7-21 Attaching to a Running Process

8-1 Listing Source Code in a Number Range

8-2 Listing Source Code By Counting from a Starting Line

8-3 Displaying the Stack Trace in a COBOL Program

8-4 Using the func Command

8-5 Using the file Command

8-6 Examining Data Items in a COBOL program

8-7 Determining the Type of a Variable

8-8 Printing Values of an Array

8-9 Printing Individual Values of an Array

8-10 Dereferencing a Pointer

8-11 Displaying Information on Each Activation Level

8-12 Displaying a Variable's Scope

8-13 Determining Overloaded Identifiers

8-14 Depositing a Value in an Expression

8-15 Assigning Values to a Variable and an Expression

9-1 Using run and rerun to Begin Program Execution

9-2 Stepping Through Program Execution

9-3 Continuing Program Execution

9-4 Branching to a Specified Line

9-5 Setting a Breakpoint at a Line in C Source Code

9-6 Setting a Breakpoint at an Address in the Source Code

9-7 Setting a Breakpoint in a Function

9-8 Setting a Breakpoint at the Start of an Ada Procedure

9-9 Setting a Breakpoint on a Variable

9-10 Setting a Conditional Breakpoint

9-11 Setting a Conditional Breakpoint in a Function

9-12 Setting a Breakpoint That Executes a Stack Trace

9-13 Setting a Breakpoint That Executes Multiple Commands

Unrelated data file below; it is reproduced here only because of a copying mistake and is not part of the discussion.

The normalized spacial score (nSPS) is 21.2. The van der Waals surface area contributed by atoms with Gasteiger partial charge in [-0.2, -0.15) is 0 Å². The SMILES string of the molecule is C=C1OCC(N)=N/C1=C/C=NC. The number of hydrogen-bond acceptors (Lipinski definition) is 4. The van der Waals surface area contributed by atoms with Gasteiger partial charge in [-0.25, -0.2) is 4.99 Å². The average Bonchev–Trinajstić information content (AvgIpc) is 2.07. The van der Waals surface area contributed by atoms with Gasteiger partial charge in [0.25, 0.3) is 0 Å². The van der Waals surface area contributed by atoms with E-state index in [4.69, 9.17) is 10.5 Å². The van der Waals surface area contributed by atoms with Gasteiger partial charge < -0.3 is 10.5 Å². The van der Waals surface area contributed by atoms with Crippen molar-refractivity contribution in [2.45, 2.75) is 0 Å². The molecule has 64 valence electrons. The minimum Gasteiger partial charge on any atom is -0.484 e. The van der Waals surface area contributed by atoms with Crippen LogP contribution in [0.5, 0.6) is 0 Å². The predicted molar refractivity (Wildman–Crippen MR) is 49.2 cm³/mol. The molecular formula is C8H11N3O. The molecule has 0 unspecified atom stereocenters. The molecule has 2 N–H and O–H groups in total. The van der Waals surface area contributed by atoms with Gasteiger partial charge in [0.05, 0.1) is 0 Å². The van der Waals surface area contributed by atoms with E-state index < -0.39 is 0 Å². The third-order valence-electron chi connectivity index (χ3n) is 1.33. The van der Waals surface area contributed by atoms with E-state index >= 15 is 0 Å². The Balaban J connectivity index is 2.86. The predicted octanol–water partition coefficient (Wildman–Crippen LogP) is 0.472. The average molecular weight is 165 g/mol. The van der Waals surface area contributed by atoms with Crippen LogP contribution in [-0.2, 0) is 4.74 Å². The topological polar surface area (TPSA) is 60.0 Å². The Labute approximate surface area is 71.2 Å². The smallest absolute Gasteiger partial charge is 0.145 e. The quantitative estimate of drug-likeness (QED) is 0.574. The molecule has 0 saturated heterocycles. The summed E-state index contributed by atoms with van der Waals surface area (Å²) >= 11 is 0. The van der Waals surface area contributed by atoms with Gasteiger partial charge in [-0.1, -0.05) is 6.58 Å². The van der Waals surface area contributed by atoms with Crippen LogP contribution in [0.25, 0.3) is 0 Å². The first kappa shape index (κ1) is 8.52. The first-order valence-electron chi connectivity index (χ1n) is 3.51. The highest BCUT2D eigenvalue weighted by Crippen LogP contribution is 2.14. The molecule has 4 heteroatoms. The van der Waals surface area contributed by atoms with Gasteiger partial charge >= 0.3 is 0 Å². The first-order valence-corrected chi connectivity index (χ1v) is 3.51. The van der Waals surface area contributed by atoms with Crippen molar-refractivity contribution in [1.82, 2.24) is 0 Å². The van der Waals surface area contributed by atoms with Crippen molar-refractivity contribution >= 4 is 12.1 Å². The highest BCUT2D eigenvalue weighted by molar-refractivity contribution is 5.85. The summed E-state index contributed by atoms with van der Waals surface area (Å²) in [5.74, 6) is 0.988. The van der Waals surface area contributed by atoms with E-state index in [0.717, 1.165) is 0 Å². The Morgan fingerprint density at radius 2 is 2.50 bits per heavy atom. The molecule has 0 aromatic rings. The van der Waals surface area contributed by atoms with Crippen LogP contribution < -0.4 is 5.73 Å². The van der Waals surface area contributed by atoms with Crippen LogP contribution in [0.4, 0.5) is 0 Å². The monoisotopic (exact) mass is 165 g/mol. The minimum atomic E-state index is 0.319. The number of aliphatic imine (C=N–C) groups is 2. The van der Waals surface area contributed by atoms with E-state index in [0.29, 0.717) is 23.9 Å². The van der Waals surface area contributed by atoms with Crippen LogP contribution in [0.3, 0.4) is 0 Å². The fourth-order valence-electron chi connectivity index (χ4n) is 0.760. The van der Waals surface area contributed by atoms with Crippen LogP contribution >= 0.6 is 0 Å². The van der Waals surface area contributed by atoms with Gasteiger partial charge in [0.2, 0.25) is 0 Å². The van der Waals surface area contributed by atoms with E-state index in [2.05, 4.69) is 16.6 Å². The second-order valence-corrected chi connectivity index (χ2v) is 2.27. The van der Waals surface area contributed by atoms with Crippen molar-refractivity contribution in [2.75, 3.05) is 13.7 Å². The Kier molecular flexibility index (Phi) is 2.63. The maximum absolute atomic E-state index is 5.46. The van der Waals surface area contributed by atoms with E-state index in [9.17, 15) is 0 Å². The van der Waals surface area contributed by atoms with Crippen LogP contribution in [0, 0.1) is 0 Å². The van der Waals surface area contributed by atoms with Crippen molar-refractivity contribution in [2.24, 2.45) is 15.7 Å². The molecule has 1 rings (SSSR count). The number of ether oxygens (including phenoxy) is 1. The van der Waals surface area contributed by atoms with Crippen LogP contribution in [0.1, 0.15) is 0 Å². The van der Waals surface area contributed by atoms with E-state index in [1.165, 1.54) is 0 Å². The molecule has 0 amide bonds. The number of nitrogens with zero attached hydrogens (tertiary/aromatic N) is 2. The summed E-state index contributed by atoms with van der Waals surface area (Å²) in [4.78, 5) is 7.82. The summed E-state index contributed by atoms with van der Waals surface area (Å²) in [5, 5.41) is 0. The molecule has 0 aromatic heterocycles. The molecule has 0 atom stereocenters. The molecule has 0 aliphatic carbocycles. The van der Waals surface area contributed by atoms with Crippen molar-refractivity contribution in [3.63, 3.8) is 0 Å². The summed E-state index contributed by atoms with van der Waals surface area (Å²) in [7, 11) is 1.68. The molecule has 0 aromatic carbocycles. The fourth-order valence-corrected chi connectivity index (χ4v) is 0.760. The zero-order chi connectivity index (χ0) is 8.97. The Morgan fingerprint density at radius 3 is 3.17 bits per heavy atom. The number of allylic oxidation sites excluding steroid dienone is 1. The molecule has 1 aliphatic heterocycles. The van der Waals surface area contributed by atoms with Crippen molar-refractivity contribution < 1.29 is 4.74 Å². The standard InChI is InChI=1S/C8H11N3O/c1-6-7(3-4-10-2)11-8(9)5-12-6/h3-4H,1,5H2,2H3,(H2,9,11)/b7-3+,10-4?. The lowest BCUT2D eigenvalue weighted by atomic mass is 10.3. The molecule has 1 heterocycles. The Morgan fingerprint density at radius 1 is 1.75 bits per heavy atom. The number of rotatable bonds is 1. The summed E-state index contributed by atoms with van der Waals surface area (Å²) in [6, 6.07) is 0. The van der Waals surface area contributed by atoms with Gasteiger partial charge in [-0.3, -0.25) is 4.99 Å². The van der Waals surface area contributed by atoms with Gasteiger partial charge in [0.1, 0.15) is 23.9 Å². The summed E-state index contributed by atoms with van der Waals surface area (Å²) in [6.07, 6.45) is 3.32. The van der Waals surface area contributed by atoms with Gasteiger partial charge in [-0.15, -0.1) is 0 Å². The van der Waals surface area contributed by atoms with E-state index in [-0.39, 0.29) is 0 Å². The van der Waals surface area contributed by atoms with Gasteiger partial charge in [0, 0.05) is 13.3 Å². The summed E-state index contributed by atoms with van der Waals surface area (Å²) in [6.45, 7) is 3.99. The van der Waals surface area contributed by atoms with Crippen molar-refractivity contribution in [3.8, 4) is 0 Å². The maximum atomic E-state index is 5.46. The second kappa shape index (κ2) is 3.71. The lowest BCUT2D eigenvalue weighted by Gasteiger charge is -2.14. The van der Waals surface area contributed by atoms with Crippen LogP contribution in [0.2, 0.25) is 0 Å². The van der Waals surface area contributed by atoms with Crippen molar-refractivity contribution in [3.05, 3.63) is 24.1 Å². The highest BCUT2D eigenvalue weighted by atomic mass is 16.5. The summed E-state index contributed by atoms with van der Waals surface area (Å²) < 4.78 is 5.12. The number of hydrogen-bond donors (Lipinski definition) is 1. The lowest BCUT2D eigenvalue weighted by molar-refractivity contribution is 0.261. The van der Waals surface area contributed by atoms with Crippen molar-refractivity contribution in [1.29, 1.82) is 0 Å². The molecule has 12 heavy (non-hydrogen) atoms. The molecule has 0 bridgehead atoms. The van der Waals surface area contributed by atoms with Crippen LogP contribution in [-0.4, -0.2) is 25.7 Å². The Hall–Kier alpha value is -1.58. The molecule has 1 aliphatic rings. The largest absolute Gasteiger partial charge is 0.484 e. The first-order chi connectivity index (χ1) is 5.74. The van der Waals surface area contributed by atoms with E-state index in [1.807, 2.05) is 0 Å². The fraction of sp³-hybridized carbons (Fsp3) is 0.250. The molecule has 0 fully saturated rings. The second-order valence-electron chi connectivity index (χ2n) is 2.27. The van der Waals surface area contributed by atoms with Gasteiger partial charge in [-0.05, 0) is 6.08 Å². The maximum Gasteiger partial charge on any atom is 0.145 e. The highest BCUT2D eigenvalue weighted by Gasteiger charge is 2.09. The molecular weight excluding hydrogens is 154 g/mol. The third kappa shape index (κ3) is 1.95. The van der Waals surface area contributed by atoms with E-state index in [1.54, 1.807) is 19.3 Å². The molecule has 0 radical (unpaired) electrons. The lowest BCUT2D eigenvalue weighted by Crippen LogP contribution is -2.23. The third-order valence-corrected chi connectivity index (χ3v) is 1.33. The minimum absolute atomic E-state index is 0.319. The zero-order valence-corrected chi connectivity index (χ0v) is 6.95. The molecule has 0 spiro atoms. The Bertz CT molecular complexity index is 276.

9-14 Setting a Tracepoint

9-15 Setting a Conditional Tracepoint

9-16 Tracing Variables

9-17 Using status to Display Breakpoints

9-18 Deleting Breakpoints

9-19 Disabling Breakpoints

9-20 Enabling Breakpoints

9-21 Using the return Command

9-22 Calling a Function from the Debugger Prompt

9-23 Embedding a Function Call in an Expression

9-24 Nesting Function Calls

9-25 Catching Unaligned Access

10-1 Setting the Class Scope

10-2 Displaying Class Information

10-3 Displaying Object Information

10-4 Resolving References to Objects of Multiple Inherited Classes

10-5 Resolving Overloaded Functions by Selection Menu

10-6 Resolving Overloaded Functions by Type Signature

10-7 Setting Breakpoints in Member Functions

10-8 Setting Breakpoints in Virtual Member Functions

10-9 Setting Breakpoints in Member Functions for a Specific Object

10-10 Setting Breakpoints in Specific Overloaded Functions

10-11 Setting Breakpoints in All Versions of an Overloaded Function